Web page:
CAROL FRITZ remembers reviewing the architect's plans for a field house at Western Maryland College. It was in the '70s, not long after Richard Nixon had signed Title IX, the law prohibiting sex discrimination in education programs.
"There were big locker rooms and little locker rooms," says Fritz, now associate athletic director at the Westminster college. "The big ones had banks of urinals. The little ones had sanitary napkin disposals."
Citing the new law, Fritz and her female colleagues appealed to the college president, Ralph John, who promptly ordered some of the larger locker rooms converted for use by women -- at a
cost of $7,000.
Equalized locker rooms weren't all that Title IX changed at Western Maryland and at thousands of schools and colleges across the land.
Signed 25 years ago Monday, the law opened wide the door for girls' and women's participation in sports. It also changed attitudes of classroom teachers.
"Title IX just totally changed our lives," says Fritz. "We had four sports for women in 1972. Now we have 10. And I resist the notion that things would have changed without Title IX. It was the law that really spurred the changes we've seen."
Comprising 37 words, Title IX was an amendment to the 1964 Civil Rights Act. Its effectiveness has been spotty. Schools and colleges took years to comply; many still resist. The men's "money sports," football and basketball, still dominate campuses and sports pages. Federal enforcement has been lax.
Still, the number of girls and women who participate in school sports has risen from 300,000 before Title IX to more than 2 million today.
What's encouraging is that much of the action is at the schoolgirl level. Girls are swarming over soccer, softball, hockey and (in the East) lacrosse fields.
About 250 colleges have competitive rowing programs, and students at the secondary level are thinking ahead. A hardy band of Bryn Mawr School girls begins weekdays during the spring crew season with 7 a.m. practice.
Such activity is paying off in athletic scholarships formerly denied women. A partial scholarship in lacrosse, for example, helped Phoebe Flowers O'Neill attend the University of Virginia when she graduated from Baltimore's Friends School.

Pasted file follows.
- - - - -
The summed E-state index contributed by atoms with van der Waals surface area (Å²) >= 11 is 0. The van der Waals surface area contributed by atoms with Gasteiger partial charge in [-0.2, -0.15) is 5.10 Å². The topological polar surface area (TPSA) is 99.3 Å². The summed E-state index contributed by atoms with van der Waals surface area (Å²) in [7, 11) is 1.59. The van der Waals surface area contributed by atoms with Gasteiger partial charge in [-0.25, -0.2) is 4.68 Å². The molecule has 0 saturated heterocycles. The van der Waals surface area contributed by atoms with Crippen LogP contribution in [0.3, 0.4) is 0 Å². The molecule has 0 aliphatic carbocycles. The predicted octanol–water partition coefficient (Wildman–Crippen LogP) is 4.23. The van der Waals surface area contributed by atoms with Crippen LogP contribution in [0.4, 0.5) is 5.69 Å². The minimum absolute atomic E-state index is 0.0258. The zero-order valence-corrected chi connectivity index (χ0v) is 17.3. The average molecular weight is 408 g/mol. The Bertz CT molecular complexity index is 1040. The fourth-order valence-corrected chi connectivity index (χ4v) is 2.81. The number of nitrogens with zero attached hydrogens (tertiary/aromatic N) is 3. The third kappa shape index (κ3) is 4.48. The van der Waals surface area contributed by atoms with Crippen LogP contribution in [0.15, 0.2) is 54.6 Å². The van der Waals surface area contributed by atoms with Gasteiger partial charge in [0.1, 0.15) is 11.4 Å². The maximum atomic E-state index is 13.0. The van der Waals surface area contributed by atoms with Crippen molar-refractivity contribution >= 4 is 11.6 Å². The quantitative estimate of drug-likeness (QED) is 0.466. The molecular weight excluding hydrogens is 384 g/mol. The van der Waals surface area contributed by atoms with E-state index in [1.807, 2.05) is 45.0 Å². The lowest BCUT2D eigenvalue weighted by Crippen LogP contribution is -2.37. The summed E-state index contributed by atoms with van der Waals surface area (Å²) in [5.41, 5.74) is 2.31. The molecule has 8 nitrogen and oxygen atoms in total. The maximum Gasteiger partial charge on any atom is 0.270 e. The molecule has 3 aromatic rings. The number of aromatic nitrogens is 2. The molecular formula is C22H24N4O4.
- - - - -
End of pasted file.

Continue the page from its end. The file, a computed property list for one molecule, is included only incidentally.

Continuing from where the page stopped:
"I was never a sensation," says O'Neill, 33. "I was a varsity reserve. But having some athletic ability was a way to get the attention of a school I had my heart set on attending."
Playing collegiate sports helps women in another way, says O'Neill, now in a public relations job in Baltimore. "It gives women confidence not just that they can succeed in college but that they can be successful in what used to be a male-dominated work force," she adds.
Amy Cohen, a second-grade teacher at Baltimore's Morrell Park Elementary School, was 2 years old when Nixon signed Title IX six days after the Watergate burglary that was to destroy his presidency.
Cohen became a champion gymnast at the same New Jersey high school where her mother had been a cheerleader. She was a junior at Brown University when the Ivy League school six years ago dropped gymnastics and three other varsity sports. Last week, Cohen was honored in Congress as the lead plaintiff in a successful Title IX suit against Brown.
"I never imagined this," Cohen says. "But if I've helped girls realize that it's all right to play sports, then I'm happy."
Title IX's successes notwithstanding, Western Maryland's Fritz says full gender equity is a long way off. Statistics support her. Female athletes in all of the National Collegiate Athletic Association's divisions last year received $142.6 million less in scholarships than their male counterparts, according to the Women's Sports Foundation. Women coaches earn less than men coaches, even when men coach women's sports.
"Once colleges started pumping money into women's sports, they became a fertile ground for men to coach and administer," says Fritz.
Cescili Drake, 23, went from Howard County's Mount Hebron High School to the University of North Carolina at Greensboro with a four-year basketball scholarship. Sports, she says, "are part of me as a person. They've taught me to deal with stress and how to endure at the times when you think you can't go anywhere, and they've helped me with people skills."
Now in medical school in Chapel Hill, Drake is asked if she attributes her success to Title IX.
"What's Title IX?" she asks. And that's Title IX's ultimate tribute.
'Emerging' women's sports include ice hockey, squash
Besides rowing, what are the other "emerging sports" for women? In a recent report, the NCAA listed these:
Ice hockey: Forty teams compete in the United States, and about 12,000 girls and women are playing. The women's version of the sport prohibits "checking," or hard hits to an opponent's body.
Synchronized swimming: Thirty schools compete. About 4,000 women participate, 90 percent in college. "Recruitment opportunities appear plentiful," says the NCAA.
Team handball: Seven institutions offer it as a "club sport," but a move is under way to make handball a varsity sport.
Water polo: Twenty schools offer varsity teams, and women's water polo is expected to be an Olympic sport in 2000.
Badminton: This is one of America's favorite sports -- 300,000 play it in high school and college, 54 percent of them women.
Bowling: One hundred and sixty colleges have intercollegiate teams.
Squash: Thirty colleges field competitive women's teams. Squash is one of nine sports being considered for the 2000 Olympics.
Pub Date: 6/25/97